by Maurie Backman | Feb. 23, 2021
Here's what mortgage rates look like today. Are you ready to apply?
Today's mortgage rates are up across all loan products. This is what they look like now:
|Mortgage Type||Today's Interest Rate|
|30-year fixed mortgage||2.980%|
|20-year fixed mortgage||2.715%|
|15-year fixed mortgage||2.314%|
The average 30-year mortgage rate today is 2.980%, up 0.025% from yesterday. At today's rate, you'll pay principal and interest of $420.31 for every $100,000 you borrow. That doesn't include added expenses like property taxes and homeowners insurance premiums.
The average 20-year mortgage rate today is 2.715%, up 0.034% from yesterday. At today's rate, you'll pay principal and interest of $540.29 for every $100,000 you borrow. Though your monthly payment will go up by $119.98 with a 20-year, $100,000 loan versus a 30-year loan of the same amount, you'll save $21,642.04 in interest over the course of your repayment period for every $100,000 you borrow.
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The average 15-year mortgage rate today is 2.314%, up 0.009% from yesterday. At today's rate, you'll pay principal and interest of $658.16 for every $100,000 you borrow. Compared to the 30-year loan, your monthly payment will be $237.85 higher per $100,000 in mortgage principal. Your interest savings, however, will amount to $32,842.81 over the life of your repayment period per $100,000 of mortgage debt.
The average 5/1 ARM rate is 3.080%, up 0.272% from yesterday. With a 5/1 ARM, you lock in your initial interest rate for five years, but after that period ends, your rate can adjust once a year, either upward or downward. Yesterday, the average 5/1 ARM rate was lower than the average 30-year loan rate, but today, that's not the case, and as such, an adjustable-rate mortgage makes little sense. Since you won't get a discount on your interest rate up front, why take the risk of it climbing over time?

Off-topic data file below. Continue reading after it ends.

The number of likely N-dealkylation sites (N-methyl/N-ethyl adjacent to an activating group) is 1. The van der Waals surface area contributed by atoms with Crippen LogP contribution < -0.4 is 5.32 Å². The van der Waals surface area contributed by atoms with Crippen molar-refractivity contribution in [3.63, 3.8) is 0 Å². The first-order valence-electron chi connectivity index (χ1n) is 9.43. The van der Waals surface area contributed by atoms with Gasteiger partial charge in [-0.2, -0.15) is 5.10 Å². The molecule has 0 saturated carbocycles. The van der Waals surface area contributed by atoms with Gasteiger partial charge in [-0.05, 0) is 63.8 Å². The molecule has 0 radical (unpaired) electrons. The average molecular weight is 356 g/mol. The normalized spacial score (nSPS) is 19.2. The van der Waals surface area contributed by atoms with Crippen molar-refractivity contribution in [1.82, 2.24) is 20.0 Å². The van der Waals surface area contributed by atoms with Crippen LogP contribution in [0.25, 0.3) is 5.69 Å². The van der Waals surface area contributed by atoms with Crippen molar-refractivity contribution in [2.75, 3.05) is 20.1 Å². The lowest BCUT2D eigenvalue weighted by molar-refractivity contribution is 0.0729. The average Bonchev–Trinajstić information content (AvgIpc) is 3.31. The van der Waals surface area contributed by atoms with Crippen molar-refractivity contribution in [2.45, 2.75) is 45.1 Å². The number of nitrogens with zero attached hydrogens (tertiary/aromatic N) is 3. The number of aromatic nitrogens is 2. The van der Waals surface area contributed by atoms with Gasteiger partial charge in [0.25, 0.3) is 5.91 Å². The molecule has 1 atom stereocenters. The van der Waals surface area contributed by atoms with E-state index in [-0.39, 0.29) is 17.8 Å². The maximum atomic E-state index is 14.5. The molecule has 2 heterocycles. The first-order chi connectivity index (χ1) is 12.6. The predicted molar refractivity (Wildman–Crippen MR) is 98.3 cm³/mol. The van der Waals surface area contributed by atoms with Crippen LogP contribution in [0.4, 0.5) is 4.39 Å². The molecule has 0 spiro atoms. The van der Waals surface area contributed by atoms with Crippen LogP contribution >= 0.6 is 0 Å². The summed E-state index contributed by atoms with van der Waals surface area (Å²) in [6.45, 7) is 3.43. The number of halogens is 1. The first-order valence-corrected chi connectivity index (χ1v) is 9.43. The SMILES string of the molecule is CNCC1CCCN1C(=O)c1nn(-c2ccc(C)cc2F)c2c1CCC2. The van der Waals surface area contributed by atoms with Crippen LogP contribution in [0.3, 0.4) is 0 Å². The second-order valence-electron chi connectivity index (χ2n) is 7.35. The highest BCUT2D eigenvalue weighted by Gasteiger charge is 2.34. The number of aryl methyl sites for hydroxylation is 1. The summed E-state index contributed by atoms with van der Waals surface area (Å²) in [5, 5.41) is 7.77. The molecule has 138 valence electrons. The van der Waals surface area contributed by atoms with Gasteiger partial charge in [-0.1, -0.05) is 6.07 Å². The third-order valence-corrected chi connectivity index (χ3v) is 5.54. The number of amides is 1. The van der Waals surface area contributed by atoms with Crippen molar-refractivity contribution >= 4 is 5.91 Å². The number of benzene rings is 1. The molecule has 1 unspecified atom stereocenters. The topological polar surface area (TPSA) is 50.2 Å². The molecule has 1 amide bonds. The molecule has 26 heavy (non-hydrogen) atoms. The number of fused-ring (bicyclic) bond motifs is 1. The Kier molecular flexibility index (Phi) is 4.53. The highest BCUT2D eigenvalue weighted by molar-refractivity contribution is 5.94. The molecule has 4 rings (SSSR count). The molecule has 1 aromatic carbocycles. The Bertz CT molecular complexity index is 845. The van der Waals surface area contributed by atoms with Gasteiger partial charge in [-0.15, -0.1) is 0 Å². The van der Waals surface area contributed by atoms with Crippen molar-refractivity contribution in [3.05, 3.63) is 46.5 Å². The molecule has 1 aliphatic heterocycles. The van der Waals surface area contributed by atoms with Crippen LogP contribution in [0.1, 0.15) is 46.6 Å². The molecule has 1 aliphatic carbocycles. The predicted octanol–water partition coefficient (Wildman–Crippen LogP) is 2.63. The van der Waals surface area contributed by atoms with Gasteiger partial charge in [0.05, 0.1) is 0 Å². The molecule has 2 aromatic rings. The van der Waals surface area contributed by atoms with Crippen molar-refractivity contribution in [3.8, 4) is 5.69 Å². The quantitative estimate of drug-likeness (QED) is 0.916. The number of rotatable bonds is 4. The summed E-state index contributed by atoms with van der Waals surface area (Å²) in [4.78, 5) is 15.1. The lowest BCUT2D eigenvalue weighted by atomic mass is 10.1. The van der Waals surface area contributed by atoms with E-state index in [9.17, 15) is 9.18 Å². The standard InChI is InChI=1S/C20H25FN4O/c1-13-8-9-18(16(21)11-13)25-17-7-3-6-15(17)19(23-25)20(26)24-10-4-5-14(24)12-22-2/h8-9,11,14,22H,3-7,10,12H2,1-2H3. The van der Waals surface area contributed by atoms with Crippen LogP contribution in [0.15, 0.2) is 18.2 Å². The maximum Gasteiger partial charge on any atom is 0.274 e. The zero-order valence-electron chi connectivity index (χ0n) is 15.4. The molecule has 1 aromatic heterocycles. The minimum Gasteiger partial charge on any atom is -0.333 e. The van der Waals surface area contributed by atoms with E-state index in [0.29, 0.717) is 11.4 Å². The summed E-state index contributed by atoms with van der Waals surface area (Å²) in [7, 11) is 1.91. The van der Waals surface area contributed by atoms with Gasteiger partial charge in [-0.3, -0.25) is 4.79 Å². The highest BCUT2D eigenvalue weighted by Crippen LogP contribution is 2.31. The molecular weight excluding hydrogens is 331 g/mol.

A mortgage rate lock guarantees you a specific interest rate for a certain period of time -- usually 30 days, but you may be able to secure your rate for up to 60 days. You'll generally pay a fee to lock in your mortgage rate, but that way, you're protected if rates climb between now and when you close on your home loan.
If you plan to close on your home within the next 30 days, then it pays to lock in your mortgage rate based on today's rates -- especially since they're still quite attractive. But if your closing is more than 30 days away, you may want to choose a floating rate lock instead for what will usually be a higher fee, but one that could save you money in the long run. A floating rate lock lets you secure a lower rate on your loan if rates fall before you close on your mortgage, and while today's rates are very competitive, we don't know if rates will go up or down over the next few months. As such, it pays to:
If you're ready to apply for a mortgage, reach out to a few different lenders so you can compare the offers you get. Keep in mind, though, that you're more likely to get attractive offers if you go in with a high credit score and low debt-to-income ratio. If you're loaded with debt at present, paying some of it off could help in both regards, especially if that debt comes in the form of a credit card balance. The more appealing a loan candidate you are, the more apt lenders will be to want your business -- and offer you a low enough interest rate on your mortgage to get it.
Chances are, interest rates won't stay put at multi-decade lows for much longer. That's why taking action today is crucial, whether you're wanting to refinance and cut your mortgage payment or you're ready to pull the trigger on a new home purchase.
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